An example of base::split() for looping through groups

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I recently had a question from a client about the simplest way to subset a data.frame and apply a function to each subset. “Simplest” could mean many things, of course, since what is simple for one person could appear very difficult to another. In this specific case I suggested using base::split() as a possible option since it is one I find fairly approachable.

I turns out I don’t have a go-to example for how to get started with a split() approach. So here’s a quick blog post about it! 😄

Load R packages

I’ll load purrr for looping through lists.

library(purrr) # 0.3.3

A dataset with groups

I made a small dataset to use with split(). The id variable contains the group information. There are three groups, a, b, and c, with 10 observations per group. There are also two numeric variables, var1 and var2.

dat = structure(list(id = structure(c(1L, 1L, 1L, 1L, 1L, 1L, 1L, 1L, 
1L, 1L, 2L, 2L, 2L, 2L, 2L, 2L, 2L, 2L, 2L, 2L, 3L, 3L, 3L, 3L,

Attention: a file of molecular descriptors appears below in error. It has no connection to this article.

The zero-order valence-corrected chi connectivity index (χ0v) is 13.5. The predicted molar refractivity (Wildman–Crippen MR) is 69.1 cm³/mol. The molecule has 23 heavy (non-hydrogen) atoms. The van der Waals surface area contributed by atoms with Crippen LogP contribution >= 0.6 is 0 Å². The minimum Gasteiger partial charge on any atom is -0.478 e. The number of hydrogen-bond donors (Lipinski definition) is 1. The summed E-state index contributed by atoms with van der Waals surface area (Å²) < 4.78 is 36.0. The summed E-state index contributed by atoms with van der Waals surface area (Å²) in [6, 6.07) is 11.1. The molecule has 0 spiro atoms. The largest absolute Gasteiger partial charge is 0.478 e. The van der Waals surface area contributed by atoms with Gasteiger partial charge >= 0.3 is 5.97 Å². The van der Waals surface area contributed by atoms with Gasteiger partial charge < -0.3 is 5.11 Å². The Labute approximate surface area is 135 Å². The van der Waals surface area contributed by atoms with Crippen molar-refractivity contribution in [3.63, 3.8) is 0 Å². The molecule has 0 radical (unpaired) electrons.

3L, 3L, 3L, 3L, 3L, 3L), .Label = c("a", "b", "c"), class = "factor"), 
    var1 = c(4, 2.7, 3.4, 2.7, 4.6, 2.9, 2.2, 4.5, 4.6, 2.4, 
    3, 3.8, 2.5, 4, 3.6, 2.7, 4.5, 4.1, 4.2, 2.2, 4.9, 4.4, 3.6, 
    3.3, 2.7, 3.9, 4.9, 4.9, 4.3, 3.4), var2 = c(6, 22.3, 19.4, 
    22.8, 18.6, 14.2, 10.9, 22.7, 22.4, 11.7, 6, 13.3, 12.5, 
    6.3, 13.6, 20.5, 23.6, 10.9, 8.9, 20.9, 23.7, 15.9, 22.1, 
    11.6, 22, 17.7, 21, 20.8, 16.7, 21.4)), class = "data.frame", row.names = c(NA, 
-30L))

head(dat)
#   id var1 var2
# 1  a  4.0  6.0
# 2  a  2.7 22.3
# 3  a  3.4 19.4
# 4  a  2.7 22.8
# 5  a  4.6 18.6
# 6  a  2.9 14.2

Create separate data.frames per group

If the goal is to apply a function to each dataset in each group, we need to pull out a dataset for each id. One approach to do this is to make a subset for each group and then apply the function of interest to the subset. A classic approach would be to do the subsetting within a for() loop.

This is a situation where I find split() to be really convenient. It splits the data by a defined group variable so we don’t have to subset things manually.

The output from split() is a list. If I split a dataset by groups, each element of the list will be a data.frame for one of the groups. Note the group values are used as the names of the list elements. I find the list-naming aspect of split() handy for keeping track of groups in subsequent steps.

Here’s an example, where I split dat by the id variable.

dat_list = split(dat, dat$id)
dat_list
# $a
#    id var1 var2
# 1   a  4.0  6.0
# 2   a  2.7 22.3
# 3   a  3.4 19.4
# 4   a  2.7 22.8
# 5   a  4.6 18.6
# 6   a  2.9 14.2
# 7   a  2.2 10.9
# 8   a  4.5 22.7
# 9   a  4.6 22.4
# 10  a  2.4 11.7